Mark Pincus, the CEO of Zynga, isn’t pleased with reports that Zynga is ripping off games from small developers so he is doing something about it–wielding his pen to write passionate manifestos to employees invoking Silicon Valley greats like Apple.
After a game developer accused Zynga of copying a game called “Tiny Tower”, Pincus sent a 60-line memo to employees to make sure his flock knows Zynga has done nothing wrong, (the memo was leaked to the blog VentureBeat and later obtained by Reuters).
Helen Gurley Brown, the 89-year-old former editor of Cosmopolitan magazine and author of “Sex and the Single Girl” is donating $30 million to Columbia University and Stanford to fund a media and technology institute.
Columbia will pocket $18 million while Stanford’s Engineering School will net $12 million. Columbia will use $6 million to build a “highly visible signature space” at the journalism school’s building in New York. This marks a record donation for the journalism school.
Investors were salivating on Friday at the prospect of Zynga breaking into online gambling. The company said it is in “active conversations with potential partners” to try and figure out the market, which sent its shares up 7 percent.
Last month, the U.S. Justice Department declared that only online betting on sports is unlawful, setting the stage for some U.S. states to legalize online gambling.
Dish Network went kangaroo-crazy at this year’s CES. Not only did a mascot in a kangaroo suit greet attendees at its press conference, but CEO Joe Clayton took to the stage cradling a wallaby, which resembles a small kangaroo.
Whilst Clayton cuddled the marsupial, someone whispered in the audience: “Does PETA know about this?”
Howard Stern is going to be a judge on the NBC show “America’s Got Talent,” this summer and Wall Street is already betting this is going to benefit the shock jock’s satellite radio home, SiriusXM Radio.
Stern, who will replace the less potty mouthed Piers Morgan, will raise the profile of his radio show and drive new subscribers, at least one analyst said on Thursday.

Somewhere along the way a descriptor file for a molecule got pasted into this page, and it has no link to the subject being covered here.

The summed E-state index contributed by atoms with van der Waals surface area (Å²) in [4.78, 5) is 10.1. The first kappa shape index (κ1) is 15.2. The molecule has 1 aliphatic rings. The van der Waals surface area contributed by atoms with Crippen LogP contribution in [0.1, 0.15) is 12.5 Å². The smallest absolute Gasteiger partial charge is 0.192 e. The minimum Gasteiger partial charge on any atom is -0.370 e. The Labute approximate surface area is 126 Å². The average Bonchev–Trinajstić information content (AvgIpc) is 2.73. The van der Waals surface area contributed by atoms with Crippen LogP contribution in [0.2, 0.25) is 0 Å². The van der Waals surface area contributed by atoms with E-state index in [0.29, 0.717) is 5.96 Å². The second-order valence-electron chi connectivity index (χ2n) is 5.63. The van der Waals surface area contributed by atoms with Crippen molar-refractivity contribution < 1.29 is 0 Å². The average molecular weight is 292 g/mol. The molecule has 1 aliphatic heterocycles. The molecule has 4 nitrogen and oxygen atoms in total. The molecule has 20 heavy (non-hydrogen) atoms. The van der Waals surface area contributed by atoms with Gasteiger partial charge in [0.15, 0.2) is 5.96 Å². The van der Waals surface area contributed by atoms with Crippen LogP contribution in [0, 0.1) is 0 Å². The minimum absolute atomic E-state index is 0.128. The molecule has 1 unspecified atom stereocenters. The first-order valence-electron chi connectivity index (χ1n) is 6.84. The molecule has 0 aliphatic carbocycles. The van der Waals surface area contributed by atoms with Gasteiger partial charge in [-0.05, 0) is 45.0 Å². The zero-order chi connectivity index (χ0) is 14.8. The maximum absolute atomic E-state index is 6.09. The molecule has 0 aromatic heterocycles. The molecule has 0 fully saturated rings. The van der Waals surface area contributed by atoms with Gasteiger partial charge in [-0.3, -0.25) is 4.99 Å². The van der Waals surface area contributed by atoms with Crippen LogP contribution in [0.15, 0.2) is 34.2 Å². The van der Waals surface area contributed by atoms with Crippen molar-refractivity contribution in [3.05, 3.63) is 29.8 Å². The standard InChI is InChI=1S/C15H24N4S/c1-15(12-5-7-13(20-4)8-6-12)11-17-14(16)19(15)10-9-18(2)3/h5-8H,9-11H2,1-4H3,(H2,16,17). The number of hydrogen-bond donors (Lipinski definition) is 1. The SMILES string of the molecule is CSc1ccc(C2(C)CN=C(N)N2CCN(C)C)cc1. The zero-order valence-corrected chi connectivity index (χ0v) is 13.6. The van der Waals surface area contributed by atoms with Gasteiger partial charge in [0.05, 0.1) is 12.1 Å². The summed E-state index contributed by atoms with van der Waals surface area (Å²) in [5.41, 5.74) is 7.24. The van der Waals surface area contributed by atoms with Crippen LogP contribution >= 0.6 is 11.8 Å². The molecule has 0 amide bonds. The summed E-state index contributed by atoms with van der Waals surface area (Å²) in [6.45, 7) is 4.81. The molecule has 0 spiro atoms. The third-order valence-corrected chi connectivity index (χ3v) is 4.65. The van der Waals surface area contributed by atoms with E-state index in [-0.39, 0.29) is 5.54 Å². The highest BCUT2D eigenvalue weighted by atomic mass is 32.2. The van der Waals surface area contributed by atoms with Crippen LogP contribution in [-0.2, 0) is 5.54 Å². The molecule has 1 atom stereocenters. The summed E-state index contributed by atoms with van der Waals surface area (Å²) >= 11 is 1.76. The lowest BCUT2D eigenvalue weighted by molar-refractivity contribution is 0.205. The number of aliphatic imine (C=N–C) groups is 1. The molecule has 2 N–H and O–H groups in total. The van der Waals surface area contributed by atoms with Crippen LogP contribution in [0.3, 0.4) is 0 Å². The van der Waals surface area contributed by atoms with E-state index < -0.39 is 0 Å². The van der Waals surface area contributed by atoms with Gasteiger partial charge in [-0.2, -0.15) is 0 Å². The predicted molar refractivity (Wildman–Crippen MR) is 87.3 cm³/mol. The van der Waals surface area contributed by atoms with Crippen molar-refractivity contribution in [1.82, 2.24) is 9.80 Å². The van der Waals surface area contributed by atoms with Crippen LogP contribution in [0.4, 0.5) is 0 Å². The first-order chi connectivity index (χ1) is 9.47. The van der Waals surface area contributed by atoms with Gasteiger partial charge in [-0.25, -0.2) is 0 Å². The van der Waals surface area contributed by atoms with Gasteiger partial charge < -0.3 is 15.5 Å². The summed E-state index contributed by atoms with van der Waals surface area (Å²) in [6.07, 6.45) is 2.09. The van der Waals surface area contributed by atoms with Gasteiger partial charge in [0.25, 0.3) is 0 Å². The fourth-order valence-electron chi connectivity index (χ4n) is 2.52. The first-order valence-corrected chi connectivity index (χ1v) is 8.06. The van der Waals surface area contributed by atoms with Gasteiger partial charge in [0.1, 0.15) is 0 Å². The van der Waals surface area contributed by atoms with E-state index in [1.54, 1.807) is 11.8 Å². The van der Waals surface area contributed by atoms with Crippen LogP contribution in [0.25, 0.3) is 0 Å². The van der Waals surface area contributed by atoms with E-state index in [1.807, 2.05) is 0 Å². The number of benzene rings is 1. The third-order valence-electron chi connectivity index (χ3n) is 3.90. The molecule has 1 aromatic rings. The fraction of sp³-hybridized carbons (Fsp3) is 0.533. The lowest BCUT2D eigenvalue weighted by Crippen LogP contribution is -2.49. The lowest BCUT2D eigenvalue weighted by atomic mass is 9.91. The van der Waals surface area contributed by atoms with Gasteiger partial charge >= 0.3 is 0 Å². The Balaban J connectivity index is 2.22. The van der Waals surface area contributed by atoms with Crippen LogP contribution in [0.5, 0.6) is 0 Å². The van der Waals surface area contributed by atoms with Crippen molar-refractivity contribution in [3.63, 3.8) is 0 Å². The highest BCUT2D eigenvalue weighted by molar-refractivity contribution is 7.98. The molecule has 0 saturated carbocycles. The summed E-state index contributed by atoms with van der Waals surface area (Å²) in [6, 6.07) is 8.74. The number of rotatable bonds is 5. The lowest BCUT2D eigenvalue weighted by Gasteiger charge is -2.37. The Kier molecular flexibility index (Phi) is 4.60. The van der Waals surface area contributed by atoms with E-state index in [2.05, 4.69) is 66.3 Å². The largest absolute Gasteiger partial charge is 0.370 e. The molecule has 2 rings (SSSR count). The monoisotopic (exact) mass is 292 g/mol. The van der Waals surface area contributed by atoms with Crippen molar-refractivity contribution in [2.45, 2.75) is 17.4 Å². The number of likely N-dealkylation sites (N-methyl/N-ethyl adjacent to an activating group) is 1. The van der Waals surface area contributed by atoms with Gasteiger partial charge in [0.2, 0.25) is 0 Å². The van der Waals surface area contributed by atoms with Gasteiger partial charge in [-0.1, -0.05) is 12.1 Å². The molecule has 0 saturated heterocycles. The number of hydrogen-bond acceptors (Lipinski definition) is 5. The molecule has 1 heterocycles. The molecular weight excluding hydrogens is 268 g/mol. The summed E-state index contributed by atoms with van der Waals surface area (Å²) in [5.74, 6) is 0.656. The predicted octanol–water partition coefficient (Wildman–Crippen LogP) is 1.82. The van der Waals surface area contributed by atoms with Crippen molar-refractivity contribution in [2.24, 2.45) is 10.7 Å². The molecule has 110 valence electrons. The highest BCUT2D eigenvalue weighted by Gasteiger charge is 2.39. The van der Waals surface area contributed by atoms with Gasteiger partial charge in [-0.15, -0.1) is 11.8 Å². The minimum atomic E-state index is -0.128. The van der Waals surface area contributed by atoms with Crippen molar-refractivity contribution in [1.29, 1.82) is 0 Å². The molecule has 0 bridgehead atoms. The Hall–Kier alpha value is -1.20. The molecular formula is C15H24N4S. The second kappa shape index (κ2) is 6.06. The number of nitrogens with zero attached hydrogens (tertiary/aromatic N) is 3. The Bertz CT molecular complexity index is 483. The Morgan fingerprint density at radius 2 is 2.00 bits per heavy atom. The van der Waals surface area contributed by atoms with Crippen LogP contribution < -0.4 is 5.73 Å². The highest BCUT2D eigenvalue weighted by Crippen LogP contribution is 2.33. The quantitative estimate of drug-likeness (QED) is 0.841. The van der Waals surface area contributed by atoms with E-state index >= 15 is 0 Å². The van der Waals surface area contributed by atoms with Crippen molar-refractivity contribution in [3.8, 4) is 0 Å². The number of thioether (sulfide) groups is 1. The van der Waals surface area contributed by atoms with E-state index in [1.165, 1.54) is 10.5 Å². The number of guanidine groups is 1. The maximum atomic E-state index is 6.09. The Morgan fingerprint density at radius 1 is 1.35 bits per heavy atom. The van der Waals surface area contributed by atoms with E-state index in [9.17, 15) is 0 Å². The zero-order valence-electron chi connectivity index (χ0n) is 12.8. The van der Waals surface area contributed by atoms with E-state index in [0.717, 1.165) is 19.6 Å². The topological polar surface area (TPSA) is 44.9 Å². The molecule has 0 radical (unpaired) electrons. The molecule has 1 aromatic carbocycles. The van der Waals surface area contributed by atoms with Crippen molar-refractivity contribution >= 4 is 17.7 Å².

On the same day that James Murdoch was fighting for his career at a parliamentary hearing on Thursday in London, Sony’s CEO Sir Howard Stringer was making fun of the whole situation an ocean away.
At a fancy breakfast hosted by News Corp’s Wall Street Journal in New York (where Sirius XM’s CEO Mel Karmazin was in the house), Stringer was the guest of honor. WSJ editor Robert Thomson kicked off the Q&A session introducing Stringer, who later took the opportunity to show off one of Sony’s new products, a pair of binoculars that can be used to record video or pictures in 3D. That’s when Stringer seized the moment to turn the breakfast into an impromptu roast about News Corp’s woes. Wielding the binoculars, he said:
One of the biggest video game launches ever is going down tonight at stores all over the U.S. “Modern Warfare 3″, the eighth game in the “Call of Duty” series is going on sale at midnight While the usual suspects like GameStop and Best Buy will be open late to accommodate the crowds, Wal-Mart is going all out by hosting tournaments centered around the game at more than 2,700 stores starting at 8 p.m..
To give you some idea of how big the market for this game is, last year it took a little over two months for ”Call of Duty: Black Ops” to generate $1 billion in global sales.
Over the four years that Kodak’s stock fell 80 percent, the photography icon’s private jet made its way several times a year to Vigo, Spain — the balmy fishing town that is the hometown of CEO Antonio Perez.
The Wall Street Journal’s flight tracker for private jet travel makes it easy to trace Perez’s vacations in Spain. It also estimates that the cost of each roundtrip was more than $50,000 a pop.
Electronic Arts, the second-largest video game company in the U.S., is stealing market share away from Zynga, the top dog in social games on Facebook, according to a new report on gaming behavior.
The report, released on Wednesday, is based on data that tracks the game play of more than 10 million users of Raptr, a website that automatically tracks its users’ video game activity on Facebook, consoles and PCs.
The Hoff is Electronic Arts’s latest pitchman in online videos for “Burnout Crash,” a racing video game on Xbox Live with the motion controller, Kinect, but he’s not stopping there: He wants a game of his own, he told Reuters in an interview this week.